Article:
Regardless of the writing style you use for your description there are several facts you want to convey.

  • What the cookbook covers
  • How the reader will benefit from your cookbook
  • The type and number of recipes included
  • A final "call to action" or sales pitch to the reader

Features Vs Benefits

When writing your description, it's helpful to keep in mind the differences between features and benefits. Features are the facts about your book such as the page count, number of recipes, the list of chapters and what they cover. Benefits show the reader what the features will help them accomplish.

For example, a feature would be "Step by step look at the bread baking process" and the benefit would be "bake bread at home".

I like to think of the features as the "what", as in "what does the book contain", and the benefits as the "why", as in "why does the reader care about this". The reader doesn't care that the book has a "Step by step look at the bread baking process", they care that it will let them "bake bread at home".

Most marketing is more effective when the benefits are focused on instead of the features. For book descriptions a combination of features and benefits is usually very effective and a common practice is to state the feature then the benefit.

"[A step by step look at the bread baking process] will let you easily [bake bread at home]."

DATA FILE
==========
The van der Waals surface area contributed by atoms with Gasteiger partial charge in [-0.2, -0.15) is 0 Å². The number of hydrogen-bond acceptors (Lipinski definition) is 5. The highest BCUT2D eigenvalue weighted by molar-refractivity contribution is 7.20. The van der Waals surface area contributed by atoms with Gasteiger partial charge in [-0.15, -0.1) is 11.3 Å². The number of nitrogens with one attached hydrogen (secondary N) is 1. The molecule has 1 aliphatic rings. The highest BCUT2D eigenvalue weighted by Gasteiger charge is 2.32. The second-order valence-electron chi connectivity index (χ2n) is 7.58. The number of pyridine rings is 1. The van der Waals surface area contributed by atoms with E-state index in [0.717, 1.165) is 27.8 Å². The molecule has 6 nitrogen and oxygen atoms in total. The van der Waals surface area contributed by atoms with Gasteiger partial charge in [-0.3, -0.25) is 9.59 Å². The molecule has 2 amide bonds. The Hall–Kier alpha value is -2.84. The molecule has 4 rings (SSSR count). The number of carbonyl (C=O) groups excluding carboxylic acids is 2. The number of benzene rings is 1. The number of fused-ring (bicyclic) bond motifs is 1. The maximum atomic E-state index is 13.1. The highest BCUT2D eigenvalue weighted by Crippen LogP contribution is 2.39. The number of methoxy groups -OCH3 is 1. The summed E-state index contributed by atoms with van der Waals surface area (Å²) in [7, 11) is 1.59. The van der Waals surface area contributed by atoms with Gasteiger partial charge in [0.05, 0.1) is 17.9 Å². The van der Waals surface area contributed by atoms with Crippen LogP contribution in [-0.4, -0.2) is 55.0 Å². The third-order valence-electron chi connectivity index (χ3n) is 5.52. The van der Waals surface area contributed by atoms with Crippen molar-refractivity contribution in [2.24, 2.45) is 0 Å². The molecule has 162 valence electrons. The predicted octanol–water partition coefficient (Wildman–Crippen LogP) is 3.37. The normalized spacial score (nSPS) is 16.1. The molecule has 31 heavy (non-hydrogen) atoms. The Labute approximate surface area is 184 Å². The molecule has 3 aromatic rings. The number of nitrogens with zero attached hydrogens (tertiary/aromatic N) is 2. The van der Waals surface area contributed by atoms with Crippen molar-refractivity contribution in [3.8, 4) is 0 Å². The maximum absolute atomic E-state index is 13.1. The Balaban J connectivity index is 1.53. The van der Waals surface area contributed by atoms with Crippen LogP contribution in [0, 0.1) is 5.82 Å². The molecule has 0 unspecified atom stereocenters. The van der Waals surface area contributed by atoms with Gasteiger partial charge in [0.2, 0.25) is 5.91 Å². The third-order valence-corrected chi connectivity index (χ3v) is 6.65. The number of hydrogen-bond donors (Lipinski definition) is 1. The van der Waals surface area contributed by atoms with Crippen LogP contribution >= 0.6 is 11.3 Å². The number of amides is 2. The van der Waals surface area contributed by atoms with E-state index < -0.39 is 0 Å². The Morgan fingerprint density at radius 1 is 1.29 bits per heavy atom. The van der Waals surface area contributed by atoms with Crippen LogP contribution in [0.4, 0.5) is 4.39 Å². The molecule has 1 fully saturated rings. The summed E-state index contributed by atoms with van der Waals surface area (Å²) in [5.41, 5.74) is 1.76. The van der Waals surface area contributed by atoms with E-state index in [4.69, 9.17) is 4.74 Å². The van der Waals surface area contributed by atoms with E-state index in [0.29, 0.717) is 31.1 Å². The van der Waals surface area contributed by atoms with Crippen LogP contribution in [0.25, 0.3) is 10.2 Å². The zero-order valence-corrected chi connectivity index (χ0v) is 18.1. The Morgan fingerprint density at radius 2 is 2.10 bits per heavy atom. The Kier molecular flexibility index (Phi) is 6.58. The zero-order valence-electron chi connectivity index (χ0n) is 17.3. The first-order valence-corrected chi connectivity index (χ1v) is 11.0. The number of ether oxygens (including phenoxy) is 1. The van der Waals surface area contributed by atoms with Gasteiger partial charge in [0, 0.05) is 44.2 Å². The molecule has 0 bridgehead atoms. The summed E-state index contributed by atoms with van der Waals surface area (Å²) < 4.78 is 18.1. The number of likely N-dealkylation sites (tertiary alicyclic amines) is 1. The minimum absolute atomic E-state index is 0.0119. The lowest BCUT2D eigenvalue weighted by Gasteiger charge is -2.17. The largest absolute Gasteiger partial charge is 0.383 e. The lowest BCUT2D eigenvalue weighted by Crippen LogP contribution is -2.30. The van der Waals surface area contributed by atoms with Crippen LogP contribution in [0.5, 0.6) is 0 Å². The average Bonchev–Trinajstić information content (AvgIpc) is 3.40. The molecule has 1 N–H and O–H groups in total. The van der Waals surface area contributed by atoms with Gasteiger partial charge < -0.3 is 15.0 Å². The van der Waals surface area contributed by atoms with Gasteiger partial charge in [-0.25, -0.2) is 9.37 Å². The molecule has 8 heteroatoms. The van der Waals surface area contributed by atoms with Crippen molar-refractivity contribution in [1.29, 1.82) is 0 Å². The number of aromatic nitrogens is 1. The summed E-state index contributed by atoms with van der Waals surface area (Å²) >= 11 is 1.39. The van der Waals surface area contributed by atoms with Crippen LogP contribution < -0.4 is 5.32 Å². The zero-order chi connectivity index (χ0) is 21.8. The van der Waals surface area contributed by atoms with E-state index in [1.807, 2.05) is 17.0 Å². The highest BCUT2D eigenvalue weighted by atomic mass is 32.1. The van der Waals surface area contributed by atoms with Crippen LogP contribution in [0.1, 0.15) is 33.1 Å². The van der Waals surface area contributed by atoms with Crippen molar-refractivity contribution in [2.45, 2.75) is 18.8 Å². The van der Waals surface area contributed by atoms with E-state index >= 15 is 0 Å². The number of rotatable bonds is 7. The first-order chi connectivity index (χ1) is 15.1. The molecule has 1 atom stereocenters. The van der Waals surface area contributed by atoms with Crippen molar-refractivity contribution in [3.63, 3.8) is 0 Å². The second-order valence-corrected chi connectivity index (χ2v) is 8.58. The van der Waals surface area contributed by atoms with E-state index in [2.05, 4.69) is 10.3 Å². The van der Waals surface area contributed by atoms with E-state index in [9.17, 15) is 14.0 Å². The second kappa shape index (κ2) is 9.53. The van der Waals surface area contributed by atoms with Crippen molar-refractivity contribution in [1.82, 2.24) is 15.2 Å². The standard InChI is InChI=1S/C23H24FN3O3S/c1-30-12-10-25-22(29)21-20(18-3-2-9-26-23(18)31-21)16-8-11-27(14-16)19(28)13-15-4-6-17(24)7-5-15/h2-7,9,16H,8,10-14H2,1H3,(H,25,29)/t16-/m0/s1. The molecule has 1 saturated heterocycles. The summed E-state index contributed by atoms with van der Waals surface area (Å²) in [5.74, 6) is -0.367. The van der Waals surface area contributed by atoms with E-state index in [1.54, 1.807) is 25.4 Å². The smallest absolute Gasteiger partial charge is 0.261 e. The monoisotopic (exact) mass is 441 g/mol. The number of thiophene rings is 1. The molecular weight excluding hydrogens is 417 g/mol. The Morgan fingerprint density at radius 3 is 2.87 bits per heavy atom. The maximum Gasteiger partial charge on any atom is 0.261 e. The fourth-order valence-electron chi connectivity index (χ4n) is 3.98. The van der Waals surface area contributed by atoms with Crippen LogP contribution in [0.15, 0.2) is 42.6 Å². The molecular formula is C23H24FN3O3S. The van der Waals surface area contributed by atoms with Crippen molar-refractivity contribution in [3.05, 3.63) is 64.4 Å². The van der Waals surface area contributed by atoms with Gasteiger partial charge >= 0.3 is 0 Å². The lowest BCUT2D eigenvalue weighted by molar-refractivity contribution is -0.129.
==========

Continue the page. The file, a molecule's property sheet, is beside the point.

"Containing [more than 100 cocktail recipes], this book will give you the knowledge to [wow your friends with your drink making skills]."

"With the [easy to follow weekly meal plans] you can [get dinner ready quickly and easily]."

For more on features vs benefits we recommend this article from Printwand.

Use Your Keywords

It's important to use the words from your keywords list in your book description. Both Amazon and Google will index your description and your book will be more likely to show up if you sprinkle the keywords throughout it. Try to use the keywords in a similar manner that you would when writing a blog post. You don't want to keyword stuff your description, but you should try to get them all in there at least once or twice.

Testimonials Show Social Proof

A great way to show that your book has merit is by including testimonials in your description. These testimonials can come from Amazon reviews or comments of your testers or early reviewers. A one or two sentence blurb is a good length to use.

Use HTML When Available

On Amazon and Kindle descriptions you can use limited HTML. This allows you to call out headers or specific phrases you want to highlight. This is a great way to make your description look more professional and be more effective.

Be Honest

It can be tempting to gloss over any issues with your cookbook but it is much better to be fully honest in your description. If you don't cover something, let people know. Only have black and white photos? Tell them.

Being honest might lead to less sales in the short term, but if you mislead people about what your book covers you will start to get many negative reviews from people who feel misled. This will lead to much lower overall sales, as well as hurting your credibility.